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Advocating for your child

Being an advocate for your child can be a hard role to navigate. 

Advocating has a few different meanings. It can be as simple as making sure your voice or opinion is heard. It can also mean making changes. This might involve something as simple as asking for more information about a side effect or as important as deciding to ask for a second opinion.

How do you get started? Here are some steps you can take to become a patient advocate.

An important skill for an advocate is to make sure you have the right information, which is not always as simple as going online. The internet can be a good resource, but it’s important to be careful about which sources you trust.

Start with your medical team – they will be an important source of information and support, and will also be able to recommend other information sources like the Cancer Council, which has online resources and a helpline you can call to ask questions.

Advocating works best when you listen and understand what others are trying to say. This can be challenging, especially if you don’t agree or want to accept their opinion.

But by listening, you’ll learn more about their perspective and may even find a new way to look at an issue. Building a mutual understanding this way can lead to a stronger relationship, with a shared goal about your child’s health.

The ability and willingness to ask questions is a great skill in supporting a cancer patient. While doctors or nurses may seem busy, you have the right to ask them to answer any questions you have.

It’s a good idea to ask your treating team to make a time to talk to you – your hospital social worker can help you with this. Write a list of questions before you meet with them, and remember that if you think of more afterwards, you can always go back and ask.

Cancer seems to come with a whole different language. Don’t be afraid to ask someone to explain what they just said in words or phrases that you can understand. Often medical staff are so used to talking about cancer, they don’t even realise that what they’re saying might not make sense to someone else.

Parents or legal guardians of children under 18 have rights within the healthcare system. Two important rights to remember are: 

  • You have the right to ask for information and the right to make decisions about your child’s treatment
  • You have the right to ask to talk to another doctor or get a second opinion

Many hospitals have information resources about health rights and responsibilities. Once your child is over the age of 16, their right to be involved in and make decisions about their health increases.

It’s clearer when your child is aged 18 or over. Once over 18, every decision about treatment is legally up to the young person. 

This is not to say that parents can’t be involved. If there are conflicts or tensions about decision making, talking with a social worker or a member of the Redkite support team can be helpful.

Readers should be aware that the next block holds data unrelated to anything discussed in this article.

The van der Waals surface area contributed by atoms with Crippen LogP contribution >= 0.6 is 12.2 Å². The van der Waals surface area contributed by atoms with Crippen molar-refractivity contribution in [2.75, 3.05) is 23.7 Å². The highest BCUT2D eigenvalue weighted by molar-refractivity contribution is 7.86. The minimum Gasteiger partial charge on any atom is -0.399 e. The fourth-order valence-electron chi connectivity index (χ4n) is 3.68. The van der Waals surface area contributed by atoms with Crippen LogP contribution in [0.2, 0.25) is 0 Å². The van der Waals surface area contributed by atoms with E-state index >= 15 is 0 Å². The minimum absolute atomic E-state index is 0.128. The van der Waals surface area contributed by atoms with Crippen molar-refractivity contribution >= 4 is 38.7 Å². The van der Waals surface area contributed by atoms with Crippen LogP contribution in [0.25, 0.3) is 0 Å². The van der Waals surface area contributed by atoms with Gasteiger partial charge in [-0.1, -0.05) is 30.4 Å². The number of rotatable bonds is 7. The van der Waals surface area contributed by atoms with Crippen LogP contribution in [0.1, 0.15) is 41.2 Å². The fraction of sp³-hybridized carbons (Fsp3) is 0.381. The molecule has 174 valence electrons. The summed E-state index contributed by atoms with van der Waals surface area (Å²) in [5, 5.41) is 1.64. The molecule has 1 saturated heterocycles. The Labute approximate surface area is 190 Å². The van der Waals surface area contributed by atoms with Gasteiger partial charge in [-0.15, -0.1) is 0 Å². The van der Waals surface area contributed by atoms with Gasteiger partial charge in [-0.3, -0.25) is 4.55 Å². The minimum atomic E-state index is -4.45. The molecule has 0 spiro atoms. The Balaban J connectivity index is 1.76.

Asking for help is a great skill to have. Some people worry it means they aren’t coping, but what it really means is that you’re actively trying to find solutions to problems. 

If you’re not sure who to talk to about a particular topic, ask your social worker or contact us. 

While parents will tend to take a lead role as advocates for their children, other people like carers, siblings and grandparents can also act as advocates.

Start by talking to the young person and the person who is their main support, to see how you could help. Advocating could be as simple as encouraging and supporting their choices, or might involve things like seeking more information on their behalf or even acting as the contact point with medical staff or family members. 

When acting as an advocate, it’s a good idea to check in with people occasionally to make sure your actions are still useful, and to find out if they need any other support.

What other parents say about advocating

Being an advocate for your child can be a hard role to navigate. Some parents have shared their experiences with being their child’s advocate and why it’s so important:

Tip One – You are your child’s advocate

‘You are your child’s advocate. Although you may initially feel you don’t want to be ‘that annoying parent’, sometimes you need to be. It’s often more important to speak up when you feel something is not right, and speak up again and again if you’re not heard the first, second, third time.’

Tip Two – You’re always the advocate

‘You need to be an advocate for your child at all times in the hospital. If it doesn’t feel right for you, ask questions, get more information, ask for another opinion or see another blood collector.’

Tip Three – Trust your gut

‘You know your child best and your gut instinct. If you suspect something is wrong or you are not sure, follow it up.’

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